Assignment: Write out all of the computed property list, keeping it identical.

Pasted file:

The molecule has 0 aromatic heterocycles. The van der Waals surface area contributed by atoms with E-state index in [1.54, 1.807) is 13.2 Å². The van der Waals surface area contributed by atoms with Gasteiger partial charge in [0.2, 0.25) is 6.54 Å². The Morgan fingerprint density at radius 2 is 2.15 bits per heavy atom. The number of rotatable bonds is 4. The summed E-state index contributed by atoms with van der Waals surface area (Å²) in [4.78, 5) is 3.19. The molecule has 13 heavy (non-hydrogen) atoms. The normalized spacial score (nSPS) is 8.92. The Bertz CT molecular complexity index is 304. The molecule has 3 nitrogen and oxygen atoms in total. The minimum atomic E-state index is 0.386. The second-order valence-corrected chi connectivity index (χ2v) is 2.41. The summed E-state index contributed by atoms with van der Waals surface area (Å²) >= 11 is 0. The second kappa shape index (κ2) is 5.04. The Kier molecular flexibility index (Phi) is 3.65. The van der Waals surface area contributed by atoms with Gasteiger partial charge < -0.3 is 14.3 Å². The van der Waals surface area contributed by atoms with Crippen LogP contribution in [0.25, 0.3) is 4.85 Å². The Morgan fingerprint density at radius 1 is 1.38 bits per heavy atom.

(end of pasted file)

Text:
The molecule has 0 aromatic heterocycles. The van der Waals surface area contributed by atoms with E-state index in [1.54, 1.807) is 13.2 Å². The van der Waals surface area contributed by atoms with Gasteiger partial charge in [0.2, 0.25) is 6.54 Å². The Morgan fingerprint density at radius 2 is 2.15 bits per heavy atom. The number of rotatable bonds is 4. The summed E-state index contributed by atoms with van der Waals surface area (Å²) in [4.78, 5) is 3.19. The molecule has 13 heavy (non-hydrogen) atoms. The normalized spacial score (nSPS) is 8.92. The Bertz CT molecular complexity index is 304. The molecule has 3 nitrogen and oxygen atoms in total. The minimum atomic E-state index is 0.386. The second-order valence-corrected chi connectivity index (χ2v) is 2.41. The summed E-state index contributed by atoms with van der Waals surface area (Å²) >= 11 is 0. The second kappa shape index (κ2) is 5.04. The Kier molecular flexibility index (Phi) is 3.65. The van der Waals surface area contributed by atoms with Gasteiger partial charge < -0.3 is 14.3 Å². The van der Waals surface area contributed by atoms with Crippen LogP contribution in [0.25, 0.3) is 4.85 Å². The Morgan fingerprint density at radius 1 is 1.38 bits per heavy atom.